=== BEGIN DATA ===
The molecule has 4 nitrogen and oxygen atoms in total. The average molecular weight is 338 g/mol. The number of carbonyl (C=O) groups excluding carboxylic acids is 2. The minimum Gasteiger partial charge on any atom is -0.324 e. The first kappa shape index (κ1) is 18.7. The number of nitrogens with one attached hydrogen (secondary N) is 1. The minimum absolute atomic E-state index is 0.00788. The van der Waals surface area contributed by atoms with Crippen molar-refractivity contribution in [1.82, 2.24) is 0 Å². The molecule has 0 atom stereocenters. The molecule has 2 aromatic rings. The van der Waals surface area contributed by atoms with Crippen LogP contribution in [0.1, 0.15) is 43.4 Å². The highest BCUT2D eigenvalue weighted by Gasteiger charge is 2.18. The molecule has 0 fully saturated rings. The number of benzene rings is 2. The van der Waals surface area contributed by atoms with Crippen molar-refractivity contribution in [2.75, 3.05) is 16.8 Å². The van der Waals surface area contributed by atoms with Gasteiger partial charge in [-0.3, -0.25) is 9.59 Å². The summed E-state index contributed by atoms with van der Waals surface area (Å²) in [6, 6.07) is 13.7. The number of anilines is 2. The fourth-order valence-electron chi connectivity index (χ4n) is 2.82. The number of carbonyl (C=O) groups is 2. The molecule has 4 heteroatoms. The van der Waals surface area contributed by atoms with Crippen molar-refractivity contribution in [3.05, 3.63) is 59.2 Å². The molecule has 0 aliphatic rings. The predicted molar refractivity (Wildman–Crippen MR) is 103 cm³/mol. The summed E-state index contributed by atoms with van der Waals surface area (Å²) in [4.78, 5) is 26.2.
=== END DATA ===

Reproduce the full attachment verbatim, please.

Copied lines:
The molecule has 4 nitrogen and oxygen atoms in total. The average molecular weight is 338 g/mol. The number of carbonyl (C=O) groups excluding carboxylic acids is 2. The minimum Gasteiger partial charge on any atom is -0.324 e. The first kappa shape index (κ1) is 18.7. The number of nitrogens with one attached hydrogen (secondary N) is 1. The minimum absolute atomic E-state index is 0.00788. The van der Waals surface area contributed by atoms with Crippen molar-refractivity contribution in [1.82, 2.24) is 0 Å². The molecule has 0 atom stereocenters. The molecule has 2 aromatic rings. The van der Waals surface area contributed by atoms with Crippen LogP contribution in [0.1, 0.15) is 43.4 Å². The highest BCUT2D eigenvalue weighted by Gasteiger charge is 2.18. The molecule has 0 fully saturated rings. The number of benzene rings is 2. The van der Waals surface area contributed by atoms with Crippen molar-refractivity contribution in [2.75, 3.05) is 16.8 Å². The van der Waals surface area contributed by atoms with Gasteiger partial charge in [-0.3, -0.25) is 9.59 Å². The summed E-state index contributed by atoms with van der Waals surface area (Å²) in [6, 6.07) is 13.7. The number of anilines is 2. The fourth-order valence-electron chi connectivity index (χ4n) is 2.82. The number of carbonyl (C=O) groups is 2. The molecule has 4 heteroatoms. The van der Waals surface area contributed by atoms with Crippen molar-refractivity contribution in [3.05, 3.63) is 59.2 Å². The molecule has 0 aliphatic rings. The predicted molar refractivity (Wildman–Crippen MR) is 103 cm³/mol. The summed E-state index contributed by atoms with van der Waals surface area (Å²) in [4.78, 5) is 26.2.